Energy-efficient homes get 172% heating bill rise

Neighbours Carol Whittingham and Bryan Pitbladdo received letters telling them about the rise in their heating bills. Picure: Jane Barlow
Neighbours Carol Whittingham and Bryan Pitbladdo received letters telling them about the rise in their heating bills. Picure: Jane Barlow
Share this article
Have your say

RESIDENTS of a supported housing project which has received award nominations for sustainability have spoken of their shock after being informed their monthly heating bills are set to rise by 172 per cent.

Work began on The Quarries, part of the larger £70 million Moredun Park and Hyvots Regeneration Project, in 2008, with 58 flats for older people completed in April 2011.

One of the main selling points of the project, run in conjunction between Dunedin Canmore Housing and the City of Edinburgh Council, was that the new homes provided would use the latest energy efficient technologies to help those on a fixed income avoid fuel poverty.

However, less than two years after the completion of the building, 
residents have been left shocked after receiving letters informing them that from April 1 their monthly heating bills would be rising from £12.93 a month to £35.20 – a rise of 172 per cent.

The residents, many of whom are on a fixed income, now face paying nearly £270 more on energy every year.

The letter, which was sent out on February 14, reads: “When The Quarries was first opened, the charge was set based on estimates provided by our consultant on the likely heating and hot water use within the scheme.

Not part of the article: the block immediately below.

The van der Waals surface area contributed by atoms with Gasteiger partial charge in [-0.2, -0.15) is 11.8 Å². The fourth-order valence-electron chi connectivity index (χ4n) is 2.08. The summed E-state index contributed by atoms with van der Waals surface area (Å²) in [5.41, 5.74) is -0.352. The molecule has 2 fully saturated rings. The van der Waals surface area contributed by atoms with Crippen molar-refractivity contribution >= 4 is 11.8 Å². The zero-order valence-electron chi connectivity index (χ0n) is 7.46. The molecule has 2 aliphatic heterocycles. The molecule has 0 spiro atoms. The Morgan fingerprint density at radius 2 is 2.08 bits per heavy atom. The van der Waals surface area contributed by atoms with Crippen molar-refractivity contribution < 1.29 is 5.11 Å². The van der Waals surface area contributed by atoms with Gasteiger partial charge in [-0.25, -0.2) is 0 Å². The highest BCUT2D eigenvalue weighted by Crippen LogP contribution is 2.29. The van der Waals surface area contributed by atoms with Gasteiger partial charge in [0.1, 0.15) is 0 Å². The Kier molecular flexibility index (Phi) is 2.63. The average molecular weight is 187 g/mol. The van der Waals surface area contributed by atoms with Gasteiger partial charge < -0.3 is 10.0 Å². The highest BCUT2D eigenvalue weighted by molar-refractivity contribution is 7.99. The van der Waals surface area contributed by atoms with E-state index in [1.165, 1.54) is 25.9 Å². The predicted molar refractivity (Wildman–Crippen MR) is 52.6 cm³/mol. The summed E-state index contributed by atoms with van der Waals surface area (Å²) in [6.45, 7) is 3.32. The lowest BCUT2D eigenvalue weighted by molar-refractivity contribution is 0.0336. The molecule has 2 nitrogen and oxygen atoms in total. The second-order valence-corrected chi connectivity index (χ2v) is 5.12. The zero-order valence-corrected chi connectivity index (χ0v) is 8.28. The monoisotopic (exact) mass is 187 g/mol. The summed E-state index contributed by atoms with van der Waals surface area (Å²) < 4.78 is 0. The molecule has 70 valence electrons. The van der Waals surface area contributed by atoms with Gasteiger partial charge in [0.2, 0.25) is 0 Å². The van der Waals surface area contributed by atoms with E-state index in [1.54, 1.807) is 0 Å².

“With the scheme now having been open for nearly two years we have been able to set the 2013-14 charge on actual heating and hot water used within the building. The actual use, particularly of hot water, has been much higher than estimated which combined with increased gas prices has resulted in the heating charge.

“All service charges, including heating charges, are set to cover the costs to the Association of providing this particular service to customers. Unfortunately we have no other option than passing on the costs to the residents at The Quarries.”

Bryan Pitbladdo, secretary of the Quarriers Residents Association, said: “So far I’ve been very happy here. The homes are reasonably spacious, comfortable and well-serviced. We have a concierge service eight hours every day and an alarm service in all the flats. The only complaint I have is that they made such a song and dance about the place being energy efficient and the way ahead when it came to sustainability – I’m sure that was one of the main reasons a lot of people chose to move in here.

“The company say they pride themselves on being open and honest and I have to say I’ve never had any complaints. Until now, when all of a sudden we all get this letter telling us our energy bills are almost tripling.”

The 64-year-old added: “The majority of people who live here are on a fixed income. My pension credit recently went up by £30 but that’s now been more than wiped out by the rise in my energy bills. I understand the price of gas has gone up, but not by 172 per cent.”

It is all a far cry from information released by Dunedin Canmore in July 2011, when the £7m building was nominated for Sustainable Larger Housing Project of the Year in the UK Sustainable Housing Awards, which read: “The new development boasts under-floor heating, photovoltaic roof panels which generate electricity, super insulated walls, a communal gas-fired heating system and a passive solar corridor where the air is warmed by the sun then circulated to help heat the flats. The building is also 40 per cent more airtight than required by current 
building regulations.”

Ewan Fraser, Dunedin Canmore chief executive, was also quoted in the release, saying: “The main philosophy behind the design and construction of The Quarries was promoting healthy living and creating a sustainable community to ensure quality of life for tenants would dramatically increase.